The phase difference, also called the phase angle, between two waves can have meaning only when those two waves have identical frequencies. If the frequencies differ, even by just a little bit, the relative phase constantly changes, and it’s impossible to specify a value for it. In the following discussions of phase angle, let’s assume that the two waves always have identical frequencies.
Phase coincidence means that two waves begin at exactly the same moment. They are “lined up.” This is shown in following figure for two waves having different amplitudes. The phase difference in this case is 0°. You could say it’s some whole-number multiple of 360°, too—but engineers and technicians rarely speak of any phase angle of less than 0° or more than 360°. If two sine waves are in phase coincidence, and if neither wave has dc superimposed, then the resultant is a sine wave with positive or negative peak amplitudes equal to the sum of the positive and negative peak amplitudes of the composite waves. The phase of the resultant is the same as that of the composite waves.
Two sine waves in phase coincidence.
When two sine waves begin exactly 1⁄ 2 cycle, or 180°, apart, they are said to be in phase opposition This is illustrated by the drawing of following figure. In this situation, engineers sometimes say that the waves are out of phase, although this expression is a little nebulous because it could be taken to mean some phase difference other than 180°.
If two sine waves have the same amplitudes and are in phase opposition, they cancel each other out. This is because the instantaneous amplitudes of the two waves are equal and opposite at every moment in time.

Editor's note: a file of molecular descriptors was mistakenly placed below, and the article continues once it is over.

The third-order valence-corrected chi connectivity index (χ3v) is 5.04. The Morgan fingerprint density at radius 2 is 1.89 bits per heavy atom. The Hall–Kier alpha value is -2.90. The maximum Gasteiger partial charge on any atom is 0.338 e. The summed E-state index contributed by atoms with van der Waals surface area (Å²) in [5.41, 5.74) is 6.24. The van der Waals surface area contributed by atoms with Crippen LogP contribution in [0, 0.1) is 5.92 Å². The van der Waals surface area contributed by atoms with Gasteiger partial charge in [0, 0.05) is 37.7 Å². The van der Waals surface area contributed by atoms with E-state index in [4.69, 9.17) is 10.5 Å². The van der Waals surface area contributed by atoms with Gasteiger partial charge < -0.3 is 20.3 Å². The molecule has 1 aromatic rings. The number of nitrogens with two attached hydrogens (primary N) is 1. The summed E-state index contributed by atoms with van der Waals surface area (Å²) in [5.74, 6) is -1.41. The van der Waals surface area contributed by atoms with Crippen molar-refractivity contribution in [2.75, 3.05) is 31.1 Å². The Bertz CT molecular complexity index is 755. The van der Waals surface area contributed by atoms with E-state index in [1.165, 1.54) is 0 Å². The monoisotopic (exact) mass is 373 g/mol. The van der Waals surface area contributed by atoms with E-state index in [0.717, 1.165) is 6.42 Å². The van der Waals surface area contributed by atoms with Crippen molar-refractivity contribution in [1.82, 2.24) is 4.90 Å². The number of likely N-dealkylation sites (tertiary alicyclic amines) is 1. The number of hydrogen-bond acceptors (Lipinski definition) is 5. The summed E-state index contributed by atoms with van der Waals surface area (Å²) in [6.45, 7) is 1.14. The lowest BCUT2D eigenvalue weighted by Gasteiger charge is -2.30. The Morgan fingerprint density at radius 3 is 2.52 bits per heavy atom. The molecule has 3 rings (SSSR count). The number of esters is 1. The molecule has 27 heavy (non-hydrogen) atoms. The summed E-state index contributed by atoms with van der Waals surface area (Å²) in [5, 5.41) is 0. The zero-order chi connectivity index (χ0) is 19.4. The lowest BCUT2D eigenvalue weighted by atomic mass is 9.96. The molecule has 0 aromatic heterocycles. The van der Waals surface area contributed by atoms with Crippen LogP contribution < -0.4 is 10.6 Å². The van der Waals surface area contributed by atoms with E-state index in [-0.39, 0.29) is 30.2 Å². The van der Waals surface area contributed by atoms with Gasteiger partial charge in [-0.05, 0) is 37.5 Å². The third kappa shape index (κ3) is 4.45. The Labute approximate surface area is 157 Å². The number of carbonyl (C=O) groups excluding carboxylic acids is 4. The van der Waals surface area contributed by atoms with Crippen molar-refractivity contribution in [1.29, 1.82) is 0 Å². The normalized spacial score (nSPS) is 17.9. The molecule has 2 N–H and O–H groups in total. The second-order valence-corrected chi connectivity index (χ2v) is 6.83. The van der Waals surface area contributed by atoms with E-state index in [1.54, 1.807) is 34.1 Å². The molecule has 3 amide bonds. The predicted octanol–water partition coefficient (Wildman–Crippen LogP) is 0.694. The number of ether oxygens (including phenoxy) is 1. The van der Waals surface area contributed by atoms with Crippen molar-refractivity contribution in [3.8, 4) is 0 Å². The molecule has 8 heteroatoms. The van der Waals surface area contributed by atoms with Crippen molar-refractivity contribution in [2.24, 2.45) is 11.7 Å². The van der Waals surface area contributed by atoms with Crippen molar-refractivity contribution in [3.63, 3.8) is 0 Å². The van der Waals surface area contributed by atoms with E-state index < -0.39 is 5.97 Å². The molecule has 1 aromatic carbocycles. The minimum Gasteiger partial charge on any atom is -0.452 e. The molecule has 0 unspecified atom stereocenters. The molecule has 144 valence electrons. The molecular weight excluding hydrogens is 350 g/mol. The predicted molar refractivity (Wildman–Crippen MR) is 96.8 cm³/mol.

If two sine waves are in phase opposition, and if neither wave has dc superimposed, then the resultant is a sine wave with positive or negative peak amplitudes equal to the difference between the positive and negative peak amplitudes of the composite waves. The phase of the resultant is the same as the phase of the stronger of the two composite waves.
Any sine wave without superimposed dc has the unique property that, if its phase is shifted by 180°, the resultant wave is the same as turning the original wave upside down. Not all waveforms have this property. Perfect square waves do, but some rectangular and sawtooth waves don’t, and irregular waveforms almost never do.
Intermediate Phase Differences
Two sine waves can differ in phase by any amount from 0° (phase coincidence), through 90° ( phase quadrature, meaning a difference a quarter of a cycle), 180° (phase opposition), 270° (phase quadrature again), to 360° (phase coincidence again).
Imagine two sine waves, called wave X and wave Y, with identical frequency. If wave X begins a fraction of a cycle earlier than wave Y, then wave X is said to be leading wave Y in phase. For this to be true, X must begin its cycle less than 180° before Y. Following Figure shows wave X leading wave Y by 90°.
Note that if wave X (the dashed line in following figure) is leading wave Y (the solid line), then wave X is displaced to the left of wave Y. In a time-domain graph or display, displacement to the left represents earlier moments in time, and displacement to the right represents later moments in time.
Wave X leads wave Y by 90° of phase (1⁄4 of a cycle)
Suppose that some sine wave X begins its cycle more than 180°, but less than 360°, ahead of wave Y. In this situation, it is easier to imagine that wave X starts its cycle later than wave Y, by some value between 0° and 180°. Then wave X is not leading, but lagging, wave Y. Following Figure shows wave X lagging wave Y by 90°.
Wave X lags wave Y by 90° of phase (1⁄4 of a cycle)